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Detection of Kelp Vegetation off Helgoland (SE North Sea)Using the Acoustic Ground-Discrimination System RoxAnn

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Citation:
Mielck, F. , Bartsch, I. , Bürk, D. and Hass, H. C. (2012): Detection of Kelp Vegetation off Helgoland (SE North Sea)Using the Acoustic Ground-Discrimination System RoxAnn , GV & Sediment Meeting, Hamburg, 23 September 2012 - 28 September 2012 .
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Abstract:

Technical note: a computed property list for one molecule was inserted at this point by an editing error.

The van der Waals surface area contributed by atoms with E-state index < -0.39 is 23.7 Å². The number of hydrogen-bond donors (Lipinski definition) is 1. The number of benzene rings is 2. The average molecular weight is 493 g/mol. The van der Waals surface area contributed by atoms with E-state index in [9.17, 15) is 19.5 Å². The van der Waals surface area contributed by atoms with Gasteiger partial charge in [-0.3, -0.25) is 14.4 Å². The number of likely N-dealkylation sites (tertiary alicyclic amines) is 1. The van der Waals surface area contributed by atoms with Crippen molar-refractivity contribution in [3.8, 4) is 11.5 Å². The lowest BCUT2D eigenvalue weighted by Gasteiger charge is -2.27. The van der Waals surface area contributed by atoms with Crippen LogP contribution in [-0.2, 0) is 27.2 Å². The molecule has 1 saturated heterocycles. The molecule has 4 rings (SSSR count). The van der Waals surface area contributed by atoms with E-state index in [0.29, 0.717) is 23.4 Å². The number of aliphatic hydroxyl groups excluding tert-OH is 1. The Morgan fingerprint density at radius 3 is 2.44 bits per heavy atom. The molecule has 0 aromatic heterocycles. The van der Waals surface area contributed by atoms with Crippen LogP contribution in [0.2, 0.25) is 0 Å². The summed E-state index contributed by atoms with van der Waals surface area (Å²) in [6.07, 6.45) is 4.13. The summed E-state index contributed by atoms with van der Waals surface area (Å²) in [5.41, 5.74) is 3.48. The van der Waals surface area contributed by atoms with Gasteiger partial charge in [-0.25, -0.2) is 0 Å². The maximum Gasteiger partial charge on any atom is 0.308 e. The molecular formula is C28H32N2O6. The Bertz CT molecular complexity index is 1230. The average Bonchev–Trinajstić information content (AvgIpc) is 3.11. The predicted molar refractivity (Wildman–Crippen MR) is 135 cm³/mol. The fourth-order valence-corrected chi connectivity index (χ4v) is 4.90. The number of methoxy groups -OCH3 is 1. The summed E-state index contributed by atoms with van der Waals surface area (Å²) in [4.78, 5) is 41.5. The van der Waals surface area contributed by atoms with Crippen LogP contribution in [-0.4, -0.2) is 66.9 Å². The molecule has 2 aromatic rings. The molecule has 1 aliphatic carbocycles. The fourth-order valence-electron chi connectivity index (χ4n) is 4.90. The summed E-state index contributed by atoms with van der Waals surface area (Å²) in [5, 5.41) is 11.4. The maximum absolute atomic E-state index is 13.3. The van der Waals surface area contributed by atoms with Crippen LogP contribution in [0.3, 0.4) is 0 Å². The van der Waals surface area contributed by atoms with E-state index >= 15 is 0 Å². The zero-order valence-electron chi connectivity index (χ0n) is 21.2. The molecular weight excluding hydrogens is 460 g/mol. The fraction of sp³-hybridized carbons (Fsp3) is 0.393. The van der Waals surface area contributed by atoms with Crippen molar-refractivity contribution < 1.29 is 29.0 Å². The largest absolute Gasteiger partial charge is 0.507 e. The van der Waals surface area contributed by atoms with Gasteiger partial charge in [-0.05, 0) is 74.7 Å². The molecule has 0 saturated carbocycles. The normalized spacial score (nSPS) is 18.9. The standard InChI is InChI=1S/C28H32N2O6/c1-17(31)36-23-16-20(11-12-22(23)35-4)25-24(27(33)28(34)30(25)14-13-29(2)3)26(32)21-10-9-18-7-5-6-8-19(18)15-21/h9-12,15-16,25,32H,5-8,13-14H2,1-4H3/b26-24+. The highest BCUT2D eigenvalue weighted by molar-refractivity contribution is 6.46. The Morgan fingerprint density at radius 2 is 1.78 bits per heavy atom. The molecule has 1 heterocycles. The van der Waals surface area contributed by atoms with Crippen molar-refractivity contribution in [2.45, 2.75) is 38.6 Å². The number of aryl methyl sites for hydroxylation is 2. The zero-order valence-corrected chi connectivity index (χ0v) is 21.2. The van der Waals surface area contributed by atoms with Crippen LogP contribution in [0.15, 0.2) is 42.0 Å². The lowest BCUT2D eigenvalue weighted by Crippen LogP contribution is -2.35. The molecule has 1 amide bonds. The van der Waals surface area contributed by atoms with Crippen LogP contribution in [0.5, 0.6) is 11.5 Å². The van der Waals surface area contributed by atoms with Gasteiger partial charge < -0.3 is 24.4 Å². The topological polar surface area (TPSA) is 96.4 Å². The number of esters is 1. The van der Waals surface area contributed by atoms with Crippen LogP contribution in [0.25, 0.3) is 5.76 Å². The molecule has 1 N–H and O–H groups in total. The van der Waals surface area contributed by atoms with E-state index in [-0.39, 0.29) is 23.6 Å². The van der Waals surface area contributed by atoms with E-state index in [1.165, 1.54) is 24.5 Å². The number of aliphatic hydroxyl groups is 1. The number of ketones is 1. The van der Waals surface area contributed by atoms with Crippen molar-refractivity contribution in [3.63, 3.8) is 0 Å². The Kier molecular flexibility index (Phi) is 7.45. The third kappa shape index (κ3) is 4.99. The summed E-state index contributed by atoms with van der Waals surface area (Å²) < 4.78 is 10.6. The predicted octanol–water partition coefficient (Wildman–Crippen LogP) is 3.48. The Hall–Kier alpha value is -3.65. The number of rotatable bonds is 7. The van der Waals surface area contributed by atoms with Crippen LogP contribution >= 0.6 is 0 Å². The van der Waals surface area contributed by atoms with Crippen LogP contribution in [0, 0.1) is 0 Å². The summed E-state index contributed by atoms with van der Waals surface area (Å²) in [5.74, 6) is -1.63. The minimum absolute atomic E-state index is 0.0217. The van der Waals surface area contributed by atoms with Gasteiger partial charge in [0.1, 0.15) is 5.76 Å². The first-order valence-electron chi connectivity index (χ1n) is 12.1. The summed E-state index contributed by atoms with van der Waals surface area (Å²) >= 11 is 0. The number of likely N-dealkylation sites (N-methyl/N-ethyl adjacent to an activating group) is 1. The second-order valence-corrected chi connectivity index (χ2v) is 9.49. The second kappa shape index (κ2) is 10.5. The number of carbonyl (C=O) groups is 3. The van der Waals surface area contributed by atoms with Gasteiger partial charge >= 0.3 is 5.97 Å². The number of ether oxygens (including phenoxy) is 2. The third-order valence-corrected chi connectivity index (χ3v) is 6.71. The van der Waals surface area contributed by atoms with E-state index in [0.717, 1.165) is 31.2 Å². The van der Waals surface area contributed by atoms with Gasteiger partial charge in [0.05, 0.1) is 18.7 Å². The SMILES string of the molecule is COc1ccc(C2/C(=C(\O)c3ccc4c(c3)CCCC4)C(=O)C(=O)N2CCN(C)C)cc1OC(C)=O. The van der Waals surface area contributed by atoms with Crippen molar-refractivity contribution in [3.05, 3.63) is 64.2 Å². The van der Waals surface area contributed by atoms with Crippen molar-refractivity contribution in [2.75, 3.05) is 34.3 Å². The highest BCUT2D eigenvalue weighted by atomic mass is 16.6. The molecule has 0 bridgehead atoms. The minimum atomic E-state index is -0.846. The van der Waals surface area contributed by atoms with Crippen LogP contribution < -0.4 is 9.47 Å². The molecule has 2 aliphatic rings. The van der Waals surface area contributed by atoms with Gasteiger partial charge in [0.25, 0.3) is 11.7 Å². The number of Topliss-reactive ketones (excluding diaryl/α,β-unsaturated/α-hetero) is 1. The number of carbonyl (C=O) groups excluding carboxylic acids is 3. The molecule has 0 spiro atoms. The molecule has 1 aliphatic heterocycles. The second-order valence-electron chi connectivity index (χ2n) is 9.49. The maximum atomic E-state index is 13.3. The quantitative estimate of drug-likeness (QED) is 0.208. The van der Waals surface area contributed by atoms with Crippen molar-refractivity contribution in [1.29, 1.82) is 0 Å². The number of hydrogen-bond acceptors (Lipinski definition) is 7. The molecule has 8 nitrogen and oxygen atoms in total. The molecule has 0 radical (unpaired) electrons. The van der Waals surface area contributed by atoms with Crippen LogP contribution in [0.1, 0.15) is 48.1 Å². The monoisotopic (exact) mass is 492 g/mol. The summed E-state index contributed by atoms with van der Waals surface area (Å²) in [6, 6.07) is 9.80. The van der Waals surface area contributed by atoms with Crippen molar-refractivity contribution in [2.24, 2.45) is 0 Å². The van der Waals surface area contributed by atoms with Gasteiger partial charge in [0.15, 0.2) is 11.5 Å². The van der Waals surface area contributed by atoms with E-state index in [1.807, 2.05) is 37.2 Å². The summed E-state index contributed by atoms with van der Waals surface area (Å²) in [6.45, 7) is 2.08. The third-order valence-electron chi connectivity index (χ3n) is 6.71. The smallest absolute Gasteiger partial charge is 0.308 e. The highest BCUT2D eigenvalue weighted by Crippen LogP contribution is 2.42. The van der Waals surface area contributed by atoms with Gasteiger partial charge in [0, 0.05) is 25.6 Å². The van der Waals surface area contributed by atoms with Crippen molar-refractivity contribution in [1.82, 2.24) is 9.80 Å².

The seafloor of the SE North Sea is mostly characterized by unconsolidated sandy sediments of Tertiary, Pleistocene and early Holocene origin. However, Helgoland and the surrounding coastal waters are different. Hardrock ridges crop out and in between the ridges sandy to gravelly sediments occur. The rocky seafloor forms an ideal environment for macroalgae and associated organisms which dominate the vegetation along a depth gradient down to 10 - 12 m below sea chart. Kelps provide habitat and shelter for a wide variety of associated seaweeds and invertebrates and serve as natural coastal protection. Hence, observation of these habitats is of great interest. The aim of this study is (1) to determine the acoustic signatures of the kelp vegetation for automated mapping purposes using the single-beam seafloor-classification system RoxAnn (Model GD-X) and (2) to map the spatial distribution and variable densities of the kelp populations and other seaweed dominated communities within two areas in the North and in the South off Helgoland. The hydroacoustic survey was performed in June 2011 during times of high tide. Altogether 32 transects across the investigation area were recorded. RoxAnn works with a frequency of 200 kHz and measure hardness (soft to hard) and roughness (smooth to rough) properties of the seafloor as well as water depth. For positioning a Leica 1200 differential GPS was used. A Kongsberg underwater camera was utilized to ground-truth the acoustic data on 13 video transects. Additionally to the video transects ground truthing was achieved via georeferenced diving transects which provided detailed information on the percentage ground coverage of kelp species, red algae vegetation or other substrates. The whole acoustic data set consists of ~ 45,000 measurements. On the basis of the acoustic and ground-truth data different habitats were distinguished: Gravel fields and hardrock outcrops are characterized by high hardness parameters while sandy seafloor illustrates rather smooth signatures. However, the signature of kelp vegetation is rough and soft while a high density of the kelps correlates to high roughness value. Hence, the occurrence of vegetation was classified in four categories including (1) no, (2) sparse, (3) medium and (4) dense vegetation. Since RoxAnn only provides point data and no spatial information areas between the surveyed transects were interpolated. The resulting map reveals a number of small elongated kelp fields south off Helgoland Dune and two big dense kelp fields in the North as well as several smaller kelp accumulations. In conclusion, a rapid habitat mapping was carried out by hydroacoustic means showing an accurate spatial distribution of the kelp population. It was even possible to differentiate between the varying densities of the kelp fields.

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